I can think of a thousand reasons I should be dead today. Mel Hinich is one of many reasons I’m still here.

    My family’s condolences go out to his family.

  45. I am Associate Professor at the University of Evry in France. I have never met Prof. Hinich but I knew him through his writing, articles and books. I have used a lot of his publications to develop my research topics. I like his papers and I am very saddened by this news. My condolences.

  46. Mel’s passing was a big shock to me. It was a great honor and pleasure for me to meet Mel in person during his visit to Beijing University in 2006. My supervisor Professor Qianfan Zhang, who finished his PhD under Mel’s supervision, introduced me to him. I accompanied Mel on a brief tour to Tiananmen Square and Summer Palace. I remember him talking about Shakespeare’s works and the impact Mongolian leaders had on China. My regret was that my ignorance on both topics must have disappointed him, although he never made me feel that way.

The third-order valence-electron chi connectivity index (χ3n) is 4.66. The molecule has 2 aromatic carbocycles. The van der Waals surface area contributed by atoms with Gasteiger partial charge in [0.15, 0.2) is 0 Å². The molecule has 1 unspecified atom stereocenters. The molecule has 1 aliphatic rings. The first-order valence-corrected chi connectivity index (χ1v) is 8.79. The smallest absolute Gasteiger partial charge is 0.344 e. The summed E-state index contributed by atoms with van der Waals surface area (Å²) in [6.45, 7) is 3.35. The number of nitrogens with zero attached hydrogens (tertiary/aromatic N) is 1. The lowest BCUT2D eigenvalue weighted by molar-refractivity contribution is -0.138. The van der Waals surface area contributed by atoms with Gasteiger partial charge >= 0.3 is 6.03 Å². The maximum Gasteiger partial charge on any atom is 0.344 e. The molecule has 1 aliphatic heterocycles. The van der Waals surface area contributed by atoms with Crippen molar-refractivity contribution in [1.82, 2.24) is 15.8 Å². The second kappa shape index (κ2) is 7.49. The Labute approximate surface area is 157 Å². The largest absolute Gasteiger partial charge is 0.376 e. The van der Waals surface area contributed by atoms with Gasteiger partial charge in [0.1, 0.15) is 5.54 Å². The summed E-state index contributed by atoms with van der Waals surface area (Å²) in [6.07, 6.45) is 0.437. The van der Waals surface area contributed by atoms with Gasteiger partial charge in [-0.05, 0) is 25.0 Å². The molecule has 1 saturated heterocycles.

Mel was an outstanding scholar, needless to say, and a knowledgeable man with tons of curiosity, always willing to learn and share. In a previous email, he mentioned that he would like to visit my school in Victoria BC for some presentations. His plan did not become real and now I am sitting in sadness, knowing that I will never have a chance to see him again.

    Rest in peace, Mel. You will be truly missed by us all.

  47. I met Mel Hinich some years ago on the streets of Pittsburgh. I was in town for a conference at Carnegie-Mellon and he was in town to renew old acquaintances there (unrelated to the conference). I stopped him and asked for directions–not seeing (from behind) who he was. We immediately started talking about mutual interests and all sorts of other things. He then decided that I had not seen enough of Pittsburgh so he took me on a walking tour where we walked and talked of this and that (more that than this). It was a truly remarkable afternoon–and we did run into each other from time to time but this initial meeting showed me how Mel would want to be remembered: as a real mensch.